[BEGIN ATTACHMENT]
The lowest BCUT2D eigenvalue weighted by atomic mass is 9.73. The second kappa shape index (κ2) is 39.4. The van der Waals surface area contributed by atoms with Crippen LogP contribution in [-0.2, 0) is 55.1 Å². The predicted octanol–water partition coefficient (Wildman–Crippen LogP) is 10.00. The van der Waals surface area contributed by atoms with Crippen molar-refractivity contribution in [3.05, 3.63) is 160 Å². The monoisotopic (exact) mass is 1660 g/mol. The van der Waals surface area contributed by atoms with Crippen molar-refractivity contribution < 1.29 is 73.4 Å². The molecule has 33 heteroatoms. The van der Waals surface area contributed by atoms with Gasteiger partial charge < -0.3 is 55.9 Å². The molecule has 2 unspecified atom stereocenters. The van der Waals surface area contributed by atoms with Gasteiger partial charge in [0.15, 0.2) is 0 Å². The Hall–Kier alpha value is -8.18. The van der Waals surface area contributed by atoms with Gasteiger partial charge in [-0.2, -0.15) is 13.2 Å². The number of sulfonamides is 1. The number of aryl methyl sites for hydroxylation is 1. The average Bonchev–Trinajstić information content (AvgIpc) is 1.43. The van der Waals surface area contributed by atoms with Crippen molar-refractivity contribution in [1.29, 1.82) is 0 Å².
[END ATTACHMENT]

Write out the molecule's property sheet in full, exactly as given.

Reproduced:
The lowest BCUT2D eigenvalue weighted by atomic mass is 9.73. The second kappa shape index (κ2) is 39.4. The van der Waals surface area contributed by atoms with Crippen LogP contribution in [-0.2, 0) is 55.1 Å². The predicted octanol–water partition coefficient (Wildman–Crippen LogP) is 10.00. The van der Waals surface area contributed by atoms with Crippen molar-refractivity contribution in [3.05, 3.63) is 160 Å². The monoisotopic (exact) mass is 1660 g/mol. The van der Waals surface area contributed by atoms with Crippen molar-refractivity contribution < 1.29 is 73.4 Å². The molecule has 33 heteroatoms. The van der Waals surface area contributed by atoms with Gasteiger partial charge < -0.3 is 55.9 Å². The molecule has 2 unspecified atom stereocenters. The van der Waals surface area contributed by atoms with Gasteiger partial charge in [0.15, 0.2) is 0 Å². The Hall–Kier alpha value is -8.18. The van der Waals surface area contributed by atoms with Gasteiger partial charge in [-0.2, -0.15) is 13.2 Å². The number of sulfonamides is 1. The number of aryl methyl sites for hydroxylation is 1. The average Bonchev–Trinajstić information content (AvgIpc) is 1.43. The van der Waals surface area contributed by atoms with Crippen molar-refractivity contribution in [1.29, 1.82) is 0 Å².